Table 7: Increase of hemoglobin after three-month treatment.
Figure 1: Scatterplot of the change of hemoglobin details of each patient before and after one-, two-, and three-month treatment. (a, b, and c) Change of Hb content of each patient in mild group before and after one-, two-, and three-month treatment, respectively. (d, e, and f) Change of Hb content of each patient in moderate group before and after one-, two- and three-month treatment, respectively. (g, h, and i) Change of Hb content of each patient in severe anemia group before and after one-, two- and three-month treatment, respectively.

In the mild anemia group, Hb content of blood was  g/L,  g/L,  g/L, and  g/L before and after one, two, and three months of treatment, respectively. The Hb content significantly increased after three months of treatment (, <0.05) compared to that before treatment. In the moderate anemia group, content of Hb was  g/L,  g/L, and  g/L after one, two, and three months of treatment, respectively; Hb content significantly increased compared with that before treatment,  g/L ( after one, two, and three months). In the severe anemia group, Hb content was  g/L,  g/L,  g/L, and  g/L before treatment and after one, two and three months of treatment, respectively. There is a significant difference in Hb content compared to baseline after each month of treatment: first month (, <0.05), second month (, <0.05), and third month (, <0.05) (Figure 2(a)).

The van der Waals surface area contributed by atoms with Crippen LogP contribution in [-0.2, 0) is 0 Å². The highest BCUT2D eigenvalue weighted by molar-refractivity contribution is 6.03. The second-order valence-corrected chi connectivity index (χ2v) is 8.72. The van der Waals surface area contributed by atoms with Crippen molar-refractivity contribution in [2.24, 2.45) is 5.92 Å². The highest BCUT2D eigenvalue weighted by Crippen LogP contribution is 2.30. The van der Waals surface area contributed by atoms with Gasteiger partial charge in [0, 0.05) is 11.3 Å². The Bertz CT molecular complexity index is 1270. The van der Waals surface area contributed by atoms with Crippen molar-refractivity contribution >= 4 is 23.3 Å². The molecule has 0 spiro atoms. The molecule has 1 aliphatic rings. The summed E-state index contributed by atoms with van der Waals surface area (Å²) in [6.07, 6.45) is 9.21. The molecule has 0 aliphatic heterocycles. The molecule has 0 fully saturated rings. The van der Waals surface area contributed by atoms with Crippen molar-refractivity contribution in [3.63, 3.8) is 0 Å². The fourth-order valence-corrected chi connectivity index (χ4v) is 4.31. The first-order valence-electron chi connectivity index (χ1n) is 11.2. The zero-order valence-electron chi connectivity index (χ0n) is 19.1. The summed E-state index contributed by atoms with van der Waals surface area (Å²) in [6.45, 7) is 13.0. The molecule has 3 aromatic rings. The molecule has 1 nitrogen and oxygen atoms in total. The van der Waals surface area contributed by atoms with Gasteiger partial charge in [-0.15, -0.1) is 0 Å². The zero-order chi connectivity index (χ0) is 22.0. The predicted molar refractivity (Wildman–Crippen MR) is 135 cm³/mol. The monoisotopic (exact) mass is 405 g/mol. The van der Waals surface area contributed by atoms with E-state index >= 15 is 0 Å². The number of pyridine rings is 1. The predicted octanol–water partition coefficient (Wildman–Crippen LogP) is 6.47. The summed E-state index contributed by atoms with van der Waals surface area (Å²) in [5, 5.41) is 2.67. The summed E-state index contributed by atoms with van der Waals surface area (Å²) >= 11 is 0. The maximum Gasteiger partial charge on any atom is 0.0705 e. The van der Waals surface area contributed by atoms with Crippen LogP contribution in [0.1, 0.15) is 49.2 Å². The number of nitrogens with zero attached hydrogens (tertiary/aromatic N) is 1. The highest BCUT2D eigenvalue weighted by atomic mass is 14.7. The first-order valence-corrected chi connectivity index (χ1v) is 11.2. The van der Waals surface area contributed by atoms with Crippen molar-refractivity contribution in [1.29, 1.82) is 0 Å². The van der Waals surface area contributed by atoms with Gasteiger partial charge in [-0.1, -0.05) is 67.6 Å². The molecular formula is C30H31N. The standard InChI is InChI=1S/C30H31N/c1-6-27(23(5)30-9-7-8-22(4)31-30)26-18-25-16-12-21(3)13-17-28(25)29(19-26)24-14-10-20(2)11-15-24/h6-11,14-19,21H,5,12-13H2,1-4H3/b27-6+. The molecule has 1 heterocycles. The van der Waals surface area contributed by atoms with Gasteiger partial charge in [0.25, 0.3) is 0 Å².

Figure 2: Change of clinical blood parameters of thalassemia patients in three groups (mild, moderate, and severe). (a) Change of Hb before and after one-, two-, and three-month treatment. (b) Change of RBC before and after one-, two-, and three-month treatment. (c) Change of Ret before and after one-, two-, and three-month treatment. mild group, compared with before treatment, . +In moderate group, compared with before treatment, ; ; . #In severe group, compared with before treatment, ; .